Medical Staff Pulse Newsletter

Meetings and Events

Upcoming CME Conferences

Click below to view a complete list of all scheduled Continuing Medical Education conferences.

CME Newsletter - January 2012 (PDF)

Grand Rounds

Click here to view upcoming Grand Rounds.

Share Your News

Won any awards or had an article accepted for publication? Share your news about professional achievements and other items of interest.

Click here to share your news

A New Chance for Hope

Cedars-Sinai Surgical Team Travels to China to Treat Children Abandoned for Medical Reasons

At Maria's Big House of Hope, a medical foster home in central China, 140 orphans wait for families who may never come. Available for adoption because each has a birth defect or a serious medical condition, these special-needs children struggle with the reality that their chances for adoption are slim.

It's complicated in China, where the low rate of adoption of Chinese orphans by Chinese families makes it challenging for the boys and girls at Maria's Big House of Hope to be adopted in their home country.

But for some of those children, the future became brighter as a team of doctors and nurses, most from Cedars-Sinai, arrived at the orphanage in the city of Louyang in November. Organized by Mending Kids International, a Burbank-based nonprofit, the 16-member team flew to China to perform pediatric surgeries and to teach the procedures to the local medical staff. Led by pediatric surgeon Philip Frykman, MD, PhD, the Cedars-Sinai contingent included pediatric anesthesiologist Keith Kimble, MD, as well as Janet Kimble, RN, Scott Short, MD, a surgical resident , Jennifer Ross, RN, a pediatric ICU nurse, and Claire Esguerra, LVN, a surgical technician.

"We were there to work with children with anorectal malformations, all of them abandoned within days of being born," Frykman said. The bias in China against physical deformities can sometimes lead families to believe that children who have anorectal malformations might bring bad luck to the family. (Pictured left: Dr. Kimble preps patient for anesthesia)

Children with these malformations who don't receive care soon die of sepsis or malnutrition. The lucky ones receive treatment such as a colostomy, and then go to one of China's orphanages. Adding to the gravity of the situation is the fact that specialized pediatric surgery is a rarity in China.

"The kids just accumulate because no one there knows how to do pull-through surgery on children, or if they do, the financial hurdles are too great," Frykman explained.

That all changed for a dozen or so children at Maria's Big House of Hope. Named in honor of the late Maria Sue Chapman, a Chinese orphan adopted by an American family in Tennessee, the facility is a light and bright building that is part of the New Hope Foundation, a U.S. charity. Once the Cedars-Sinai team toured the building, they helped unpack dozens of bags of medical gear and supplies, and then got to work.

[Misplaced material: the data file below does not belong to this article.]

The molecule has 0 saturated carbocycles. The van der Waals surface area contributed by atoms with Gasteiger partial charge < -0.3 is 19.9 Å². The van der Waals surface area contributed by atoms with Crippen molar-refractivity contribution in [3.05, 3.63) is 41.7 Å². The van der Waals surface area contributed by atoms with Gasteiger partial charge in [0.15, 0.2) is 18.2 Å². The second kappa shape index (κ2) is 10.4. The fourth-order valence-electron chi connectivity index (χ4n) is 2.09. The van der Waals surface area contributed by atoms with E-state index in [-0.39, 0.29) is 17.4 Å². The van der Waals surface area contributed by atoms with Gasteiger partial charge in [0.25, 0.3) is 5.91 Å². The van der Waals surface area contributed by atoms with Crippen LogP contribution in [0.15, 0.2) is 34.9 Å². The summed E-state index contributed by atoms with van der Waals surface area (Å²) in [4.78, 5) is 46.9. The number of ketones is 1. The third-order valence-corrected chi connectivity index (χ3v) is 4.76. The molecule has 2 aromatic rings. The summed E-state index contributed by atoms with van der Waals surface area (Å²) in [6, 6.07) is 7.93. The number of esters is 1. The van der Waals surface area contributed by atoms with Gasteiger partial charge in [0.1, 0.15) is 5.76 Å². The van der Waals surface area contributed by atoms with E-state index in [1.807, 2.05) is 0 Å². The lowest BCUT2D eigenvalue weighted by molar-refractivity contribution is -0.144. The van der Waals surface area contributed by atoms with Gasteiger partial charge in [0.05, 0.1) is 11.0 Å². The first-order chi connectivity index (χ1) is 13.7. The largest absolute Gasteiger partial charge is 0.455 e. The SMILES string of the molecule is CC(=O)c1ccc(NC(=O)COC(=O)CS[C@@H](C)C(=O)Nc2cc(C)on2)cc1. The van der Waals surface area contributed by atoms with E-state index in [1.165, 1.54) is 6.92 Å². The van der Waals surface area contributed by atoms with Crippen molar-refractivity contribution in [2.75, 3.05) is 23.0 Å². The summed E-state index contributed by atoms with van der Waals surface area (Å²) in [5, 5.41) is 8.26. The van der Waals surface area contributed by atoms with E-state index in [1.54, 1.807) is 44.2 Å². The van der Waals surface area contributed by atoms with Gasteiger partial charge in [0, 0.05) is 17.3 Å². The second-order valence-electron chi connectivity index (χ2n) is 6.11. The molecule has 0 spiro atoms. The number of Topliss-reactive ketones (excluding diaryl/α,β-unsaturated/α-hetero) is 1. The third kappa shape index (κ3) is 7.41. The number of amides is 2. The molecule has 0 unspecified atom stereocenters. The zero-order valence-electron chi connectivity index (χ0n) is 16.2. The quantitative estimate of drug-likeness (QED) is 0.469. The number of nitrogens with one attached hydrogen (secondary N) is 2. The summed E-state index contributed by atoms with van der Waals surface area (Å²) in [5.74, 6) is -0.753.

Prior to arriving, Frykman conferred with the foster home's doctor, an American general practitioner, and with Dr. Zhai, a local surgeon. The trio selected the best candidates for surgery. Once there, Frykman and the team handled 11 cases in four days, including hernias, anorectal pull-through surgery, colostomy repairs and several emergencies.

"Dr. Zhai scrubbed in with me on every case, and I taught him how to do the pull-throughs," Frykman said. "He was very interested and very thankful, not just for the work we were doing, but for the training as well."

The orphanage is tucked into the strangest of spots - at the far edge of the city of more than one million, between an insane asylum and a prison. Despite a large and caring staff, the work was challenging, said Janet Kimble, RN, a CN IV at Cedars-Sinai's Maxine Dunitz Children's Health Center and a pediatric surgery specialty nurse.

Cedars-SinaiUnlike U.S. operating room tables, which can be raised and lowered, the OR table in the orphanage was fixed at a low level, Kimble said. The nurses were able to improvise ways to raise the tiny patients so the American doctors, all taller than six feet, could operate without hunching over for hours at a time.

By the time the Cedars-Sinai team left 10 days later, the fate of 11 of the tiny patients had greatly improved. Dr. Zhai, who had assisted in all of the surgeries, also had "graduated" by performing one on his own.

"We went in with three goals," said Frykman, pictured at right with the first patient of the day. "To perform high-level reconstructive pull-through surgery for these kids, to help train the local surgeon, and to establish a relationship between Mending Kids International and the facility to see what we could do in the future."

The only complication in 10 days, other than the occasional language barrier, was one minor post-op infection. Otherwise, the mission was a success.

"It was a great experience, and it reminds you of the reason you went into health care," Frykman said. "There's no bureaucracy, no dealing with health insurance. It's just the wish to heal, and the patient in front of you."